The Father of All Advice

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Here at Fastcase, we’re passionate about more than just social media – we’re passionate about using social media right. In the past, we’ve brought you expert opinions about social media etiquette and even issued a few of our own, but this morning we’ve hit the mother load. While trolling through Twitter this morning, we noticed a curious tweet via Alex Howard, author of the blog digiphile. The tweet led us to Howard’s post, “George Washington’s Rules for Social Media”, from back in 2010 translating the very rules of civility and decent behavior that the father of our country so closely studied, into a guideline for social media conduct. While we got a good laugh from many of the modern day interpretations, the value of each one is not to be missed. Below are just a few of our favorites:

At Play and at Fire its Good manners to Give Place to the last Commer, and affect not to Speak Louder than Ordinary.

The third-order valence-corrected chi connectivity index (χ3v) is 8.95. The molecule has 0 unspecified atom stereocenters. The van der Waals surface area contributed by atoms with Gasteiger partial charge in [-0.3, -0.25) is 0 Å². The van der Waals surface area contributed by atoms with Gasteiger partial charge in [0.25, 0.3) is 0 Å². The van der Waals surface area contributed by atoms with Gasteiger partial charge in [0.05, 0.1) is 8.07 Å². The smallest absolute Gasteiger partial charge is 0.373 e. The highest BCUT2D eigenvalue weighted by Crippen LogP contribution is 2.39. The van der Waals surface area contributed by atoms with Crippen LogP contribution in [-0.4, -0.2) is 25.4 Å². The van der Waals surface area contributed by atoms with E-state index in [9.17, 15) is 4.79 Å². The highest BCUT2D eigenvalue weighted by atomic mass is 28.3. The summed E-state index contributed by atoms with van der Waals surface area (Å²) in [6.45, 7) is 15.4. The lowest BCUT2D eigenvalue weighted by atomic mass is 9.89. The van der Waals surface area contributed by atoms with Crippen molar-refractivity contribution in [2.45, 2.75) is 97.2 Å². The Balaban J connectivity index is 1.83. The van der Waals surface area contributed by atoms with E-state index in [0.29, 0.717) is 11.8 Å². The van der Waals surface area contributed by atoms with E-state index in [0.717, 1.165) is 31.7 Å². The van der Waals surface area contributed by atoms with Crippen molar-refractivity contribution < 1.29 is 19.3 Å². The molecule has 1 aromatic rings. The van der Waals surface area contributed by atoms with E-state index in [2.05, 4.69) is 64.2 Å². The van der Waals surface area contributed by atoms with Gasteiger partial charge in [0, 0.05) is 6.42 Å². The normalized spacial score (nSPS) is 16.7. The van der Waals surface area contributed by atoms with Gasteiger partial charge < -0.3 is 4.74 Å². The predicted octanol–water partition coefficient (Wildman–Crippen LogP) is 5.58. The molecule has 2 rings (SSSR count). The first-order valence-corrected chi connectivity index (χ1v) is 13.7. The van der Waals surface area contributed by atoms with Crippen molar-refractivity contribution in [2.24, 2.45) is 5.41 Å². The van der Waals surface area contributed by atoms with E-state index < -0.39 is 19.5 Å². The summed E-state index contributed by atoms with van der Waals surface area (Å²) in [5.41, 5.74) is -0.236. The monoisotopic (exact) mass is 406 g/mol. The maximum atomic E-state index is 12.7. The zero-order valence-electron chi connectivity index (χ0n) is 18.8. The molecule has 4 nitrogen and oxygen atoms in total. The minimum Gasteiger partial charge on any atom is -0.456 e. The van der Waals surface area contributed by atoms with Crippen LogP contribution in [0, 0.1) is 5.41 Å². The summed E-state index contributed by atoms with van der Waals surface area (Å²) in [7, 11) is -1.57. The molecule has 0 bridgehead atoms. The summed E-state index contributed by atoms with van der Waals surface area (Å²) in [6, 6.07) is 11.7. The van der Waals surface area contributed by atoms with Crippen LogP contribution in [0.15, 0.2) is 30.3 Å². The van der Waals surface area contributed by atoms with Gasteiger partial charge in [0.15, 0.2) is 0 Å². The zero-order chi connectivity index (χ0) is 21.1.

Whether you’re online or at home, welcome guests and don’t shout. (NO CAPS, friends.)

While you are talking, Point not with your Finger at him of Whom you Discourse nor Approach too near him to whom you talk especially to his face.

Don’t poke or nudge people. Seriously. Just talk to them

Let thy carriage be such as becomes a Man Grave Settled and attentive to that which is spoken. Contradict not at every turn what others Say.

During meetings, be aware that updating a service or focusing on the social media backchannel instead of those present is often a breach of etiquette. Face to face meetings are too valuable to damage the relationship by prioritizing any request that can wait. Listen first, reply with context. And don’t always take a contrary position.

Labor to keep alive in your breast that little spark of celestial fire called conscience.

“Conscience is an ability or a faculty that distinguishes whether one’s actions are right or wrong.”-Wikipedia. Before using any form of social media, consider whether that action – tweet, link, comment, share or update – is ethical. “Google never forgets.” – Seth Godin

Take a few minutes to read through all 110 transformed tips here. George would surely appreciate it.

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